Plus, making your specialties crystal clear helps screen potential clients. It decreases queries from those needing help with work you have no interest in, and gives you more legitimacy in the eyes of the clients you want.
Youâ€™re far from alone. It can be tough to think of things to add, especially when youâ€™re first starting out in the tech industry and all your previous experience seems unrelated. If youâ€™re not sure where to start, youâ€™re in luck. Listed below are 27 things you can add on your portfolio or online resumeâ€”even if you donâ€™t have a ton of experience yet.
These things, when added together, can make your tech portfolio stand out. And as an added bonus, I even included real-life samples of these tips in action. Having a clear and concise online portfolio/resume design is important, no matter what. But if youâ€™re more into design than development, it becomes even more significant.
However, the most important thing in a site design is usability. Can a person come to this site and understand the message? Can they easily navigate the site without becoming confused?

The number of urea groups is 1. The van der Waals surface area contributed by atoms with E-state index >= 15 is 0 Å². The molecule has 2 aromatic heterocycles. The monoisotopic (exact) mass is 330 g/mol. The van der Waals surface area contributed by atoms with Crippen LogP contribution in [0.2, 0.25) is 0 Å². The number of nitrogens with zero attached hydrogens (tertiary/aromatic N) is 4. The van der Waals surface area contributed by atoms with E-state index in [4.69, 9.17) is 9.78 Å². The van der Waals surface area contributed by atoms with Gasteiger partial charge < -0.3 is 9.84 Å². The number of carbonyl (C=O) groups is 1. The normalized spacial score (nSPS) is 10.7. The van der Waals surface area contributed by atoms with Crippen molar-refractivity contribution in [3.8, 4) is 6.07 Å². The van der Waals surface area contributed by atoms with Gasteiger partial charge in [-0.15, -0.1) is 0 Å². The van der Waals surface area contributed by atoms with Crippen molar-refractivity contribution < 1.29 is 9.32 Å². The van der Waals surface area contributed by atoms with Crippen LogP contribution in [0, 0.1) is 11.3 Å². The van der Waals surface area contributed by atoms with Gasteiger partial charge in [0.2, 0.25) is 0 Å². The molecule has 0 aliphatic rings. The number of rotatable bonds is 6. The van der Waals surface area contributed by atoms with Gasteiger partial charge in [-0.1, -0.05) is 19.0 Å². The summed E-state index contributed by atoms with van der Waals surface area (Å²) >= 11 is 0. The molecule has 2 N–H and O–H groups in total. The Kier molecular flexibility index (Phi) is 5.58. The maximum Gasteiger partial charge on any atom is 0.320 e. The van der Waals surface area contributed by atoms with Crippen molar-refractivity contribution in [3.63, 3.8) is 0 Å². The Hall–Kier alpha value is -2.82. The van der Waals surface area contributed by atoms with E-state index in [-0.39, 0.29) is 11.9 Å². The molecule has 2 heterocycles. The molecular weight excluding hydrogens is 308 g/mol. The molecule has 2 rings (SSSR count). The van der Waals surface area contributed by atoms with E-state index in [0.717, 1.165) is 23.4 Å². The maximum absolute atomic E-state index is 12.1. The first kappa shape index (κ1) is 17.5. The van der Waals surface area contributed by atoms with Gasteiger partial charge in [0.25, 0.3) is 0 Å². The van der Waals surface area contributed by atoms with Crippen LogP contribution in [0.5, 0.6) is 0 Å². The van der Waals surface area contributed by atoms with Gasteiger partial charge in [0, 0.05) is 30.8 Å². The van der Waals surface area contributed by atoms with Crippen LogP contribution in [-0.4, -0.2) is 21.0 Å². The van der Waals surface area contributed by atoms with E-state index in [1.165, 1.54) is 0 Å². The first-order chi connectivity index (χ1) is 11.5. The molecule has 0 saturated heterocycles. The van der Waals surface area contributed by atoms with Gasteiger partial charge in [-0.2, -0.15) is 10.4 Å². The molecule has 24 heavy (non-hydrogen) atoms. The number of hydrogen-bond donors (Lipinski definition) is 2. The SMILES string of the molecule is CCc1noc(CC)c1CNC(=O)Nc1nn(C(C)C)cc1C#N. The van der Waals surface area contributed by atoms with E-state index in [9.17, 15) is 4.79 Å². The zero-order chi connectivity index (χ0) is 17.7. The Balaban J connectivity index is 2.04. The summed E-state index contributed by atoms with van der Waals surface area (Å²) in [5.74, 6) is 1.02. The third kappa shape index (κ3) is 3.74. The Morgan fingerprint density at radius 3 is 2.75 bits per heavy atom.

If the answer is â€œno,â€ you need to rethink your design decisions. In the example below, SEO consultant Gary Le Masson makes his portfolio/resume look like Google search results. The site is clever. And it is perfect for the clients he going after: people who want to rank high in Google search results.
Make clear what you do and/or what you specialize in, since dev/design positions can vary so much. If you create WordPress websites for small businesses, say that. If youâ€™re passionate about Ruby on Rails, let your clients know.